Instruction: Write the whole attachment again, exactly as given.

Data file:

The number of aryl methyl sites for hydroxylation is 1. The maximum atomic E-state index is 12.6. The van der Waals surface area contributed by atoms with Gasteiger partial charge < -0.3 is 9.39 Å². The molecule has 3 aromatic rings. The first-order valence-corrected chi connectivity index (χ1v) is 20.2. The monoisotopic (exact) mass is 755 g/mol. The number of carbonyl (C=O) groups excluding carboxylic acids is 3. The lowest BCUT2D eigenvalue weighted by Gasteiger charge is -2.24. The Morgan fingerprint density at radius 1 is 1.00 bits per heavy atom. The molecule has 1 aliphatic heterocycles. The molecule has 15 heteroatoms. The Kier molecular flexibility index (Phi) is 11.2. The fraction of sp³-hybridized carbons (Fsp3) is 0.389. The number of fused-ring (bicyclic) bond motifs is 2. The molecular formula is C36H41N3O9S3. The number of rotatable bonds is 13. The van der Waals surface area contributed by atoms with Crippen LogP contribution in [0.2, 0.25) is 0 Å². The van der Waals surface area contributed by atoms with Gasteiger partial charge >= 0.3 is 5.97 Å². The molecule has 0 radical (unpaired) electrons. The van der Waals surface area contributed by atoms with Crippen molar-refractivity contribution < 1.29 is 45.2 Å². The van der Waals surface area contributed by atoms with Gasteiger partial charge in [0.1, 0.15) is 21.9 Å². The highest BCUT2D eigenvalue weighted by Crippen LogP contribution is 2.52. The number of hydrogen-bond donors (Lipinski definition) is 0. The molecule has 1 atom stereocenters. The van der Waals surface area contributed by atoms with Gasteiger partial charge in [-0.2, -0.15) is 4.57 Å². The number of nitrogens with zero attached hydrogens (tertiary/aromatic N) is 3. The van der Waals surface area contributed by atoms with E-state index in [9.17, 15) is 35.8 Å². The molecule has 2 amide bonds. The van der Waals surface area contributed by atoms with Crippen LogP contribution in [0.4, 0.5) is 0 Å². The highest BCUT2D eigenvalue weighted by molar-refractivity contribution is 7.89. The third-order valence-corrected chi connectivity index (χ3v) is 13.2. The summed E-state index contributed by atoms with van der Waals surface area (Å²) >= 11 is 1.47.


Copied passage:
The number of aryl methyl sites for hydroxylation is 1. The maximum atomic E-state index is 12.6. The van der Waals surface area contributed by atoms with Gasteiger partial charge < -0.3 is 9.39 Å². The molecule has 3 aromatic rings. The first-order valence-corrected chi connectivity index (χ1v) is 20.2. The monoisotopic (exact) mass is 755 g/mol. The number of carbonyl (C=O) groups excluding carboxylic acids is 3. The lowest BCUT2D eigenvalue weighted by Gasteiger charge is -2.24. The Morgan fingerprint density at radius 1 is 1.00 bits per heavy atom. The molecule has 1 aliphatic heterocycles. The molecule has 15 heteroatoms. The Kier molecular flexibility index (Phi) is 11.2. The fraction of sp³-hybridized carbons (Fsp3) is 0.389. The number of fused-ring (bicyclic) bond motifs is 2. The molecular formula is C36H41N3O9S3. The number of rotatable bonds is 13. The van der Waals surface area contributed by atoms with Crippen LogP contribution in [0.2, 0.25) is 0 Å². The van der Waals surface area contributed by atoms with Gasteiger partial charge >= 0.3 is 5.97 Å². The molecule has 0 radical (unpaired) electrons. The van der Waals surface area contributed by atoms with Crippen molar-refractivity contribution < 1.29 is 45.2 Å². The van der Waals surface area contributed by atoms with Gasteiger partial charge in [0.1, 0.15) is 21.9 Å². The highest BCUT2D eigenvalue weighted by Crippen LogP contribution is 2.52. The number of hydrogen-bond donors (Lipinski definition) is 0. The molecule has 1 atom stereocenters. The van der Waals surface area contributed by atoms with Gasteiger partial charge in [-0.2, -0.15) is 4.57 Å². The number of nitrogens with zero attached hydrogens (tertiary/aromatic N) is 3. The van der Waals surface area contributed by atoms with E-state index in [9.17, 15) is 35.8 Å². The molecule has 2 amide bonds. The van der Waals surface area contributed by atoms with Crippen LogP contribution in [0.4, 0.5) is 0 Å². The highest BCUT2D eigenvalue weighted by molar-refractivity contribution is 7.89. The third-order valence-corrected chi connectivity index (χ3v) is 13.2. The summed E-state index contributed by atoms with van der Waals surface area (Å²) >= 11 is 1.47.